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What you need to know about Missouri’s evolving campaign finance laws

JEFFERSON CITY, Mo. – Attorney General Josh Hawley announced last week that he would appeal a decision from U.S. District Court Judge Ortrie Smith from early May that found many parts of Missouri’s new campaign contribution limits amendment unconstitutional.

“As attorney general, I have a duty to defend the laws and constitution of the State of Missouri,” Hawley said in a brief statement. “The people of Missouri overwhelmingly voted to place these rules in our constitution, and my office will defend them.”

Despite Hawley’s commitment to appeal the decision on an amendment approved by 70 percent of Missouri voters, he may run out of time to stop Smith’s changes from going into effect. The decision on Missouri Electric Cooperatives v. Missouri came down May 5, and had a 45-day enforcement stay attached to it. On June 20, Missouri’s campaign finance laws will once again experience drastic changes for the second time in roughly six months.

The Missouri Ethics Commission even updated their own primer on the constitutional amendment and how the decision affected it, and MEC Director James Klahr issued an advisory opinion that political party committees in the House and Senate are not bound to the $25,000 aggregate limit in accordance with the ruling.

So what are some of the most significant changes Missouri campaigns will need to consider as they ramp up fundraising efforts ahead of the 2018 election? Here are a few of the most basic rules that will go into effect June 20 in accordance with Smith’s ruling.

  • The $2,600 limit per candidate per election from individual donors and political action committees (PACs) is still in place
  • Donations to political parties from various types of committee types are still capped at $25,000
  • Candidate committees cannot donate to other candidate committees or PACs
  • Money transfers can continue between PACs. This activity was banned under Amendment 2 but overturned by the court decision
  • Labor unions and corporations (both in-state and out-of-state) cannot contribute to candidate committees, exploratory committees, political party committees or political parties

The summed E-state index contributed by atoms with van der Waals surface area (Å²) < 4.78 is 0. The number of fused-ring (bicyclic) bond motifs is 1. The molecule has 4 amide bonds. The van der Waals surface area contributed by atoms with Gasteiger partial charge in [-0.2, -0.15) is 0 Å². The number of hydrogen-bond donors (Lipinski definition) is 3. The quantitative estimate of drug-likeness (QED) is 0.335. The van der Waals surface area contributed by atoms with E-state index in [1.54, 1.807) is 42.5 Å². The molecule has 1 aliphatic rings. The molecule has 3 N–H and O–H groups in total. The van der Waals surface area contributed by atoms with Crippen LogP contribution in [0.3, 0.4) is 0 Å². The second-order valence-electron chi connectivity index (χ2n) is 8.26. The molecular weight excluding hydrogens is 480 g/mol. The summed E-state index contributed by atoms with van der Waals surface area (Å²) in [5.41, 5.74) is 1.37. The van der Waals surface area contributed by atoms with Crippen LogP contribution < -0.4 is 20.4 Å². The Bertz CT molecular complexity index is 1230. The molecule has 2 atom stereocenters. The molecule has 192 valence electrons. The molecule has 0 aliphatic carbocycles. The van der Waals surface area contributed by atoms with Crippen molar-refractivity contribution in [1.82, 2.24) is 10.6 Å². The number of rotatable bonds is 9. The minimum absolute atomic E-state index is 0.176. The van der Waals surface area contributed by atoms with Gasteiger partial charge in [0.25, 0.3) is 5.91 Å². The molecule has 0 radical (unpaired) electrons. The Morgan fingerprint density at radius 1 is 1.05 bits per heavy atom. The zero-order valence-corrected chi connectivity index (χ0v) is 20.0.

• Labor unions and corporations (both in-state and out-of-state) can donate to state PACs and ballot measure campaign committees. This was also banned under Amendment 2 but overturned by the court decision
  • Candidate, political party and campaign committees cannot contribute to PACs and continuing committees

Attorney Chuck Hatfield was one of the lawyers who sued the state on behalf of electric co-ops for the state. He added that some of the major changes to the law have occurred in regards to ballot measures. Ballot measure campaign committees, he says are “wide open” after the decision. “You can take as much as you want from pretty much whoever you want.”

Another major change is that those co-ops, along with banks and insurance companies can now freely contribute funds to their own PACs. Under the original amendment, PACs can only accept contributions from corporations formed under certain sections of the statute, which didn’t include banks, insurance companies or electric co-ops. Thus, PACs could not accept funds from them.

The final large change is that PACs are now free to accept an unlimited amount of funds from other PACs and donate to other PACs. Those kinds of donations were completely prohibited under the constitutional amendment, but Hatfield suspects this is the primary part of the law the attorney general plans to appeal.

The Missouri Times reached out to the attorney general’s office for specifics on what precisely Hawley would seek to appeal but did not receive that information as of press time.

However, one more wrinkle adds to the complexity of the new regulation: the rise of candidate PACs. In May, Rep. Holly Rehder, a prolific Republican fundraiser, announced the formation of the “Holly PAC” to help raise money for labor and tort reform candidates.

The PAC essentially functions as a state PAC as there is technically no such filing as a candidate PAC. They are able to give unlimited money to fellow state PACs and ballot measure campaign committees and limited to $2,600 candidate campaign committees. So long as Rehder has no direct oversight over the workings of the PAC, only raising funds for it and not involved in anyway with the disbursement of those funds, it’s completely legal.

Still, Hatfield says it’s a gray area and likened it to Gov. Eric Greitens’ A New Missouri, Inc. While Greitens has often stated he has no control over the day-to-day operations of the political nonprofit, Hatfield noted not many candidates control the day-to-day operations of their own campaign committees.

“Calling a committee ‘Holly PAC,’ after the name of the candidate and then saying the candidate doesn’t control or direct it… You’re asking for trouble,” Hatfield said.

Given the pending litigation with Hawley’s appeal, Klahr did not answer too many specifics regarding the evolving situation, but he said that his office would seek to answer any questions regarding the changes. He urged anyone with specific inquiries to simply call into the MEC offices.

“We continue to get questions for guidance and either through the formal and informal process,” Klahr said “We’re continuing to provide advice as best we can.”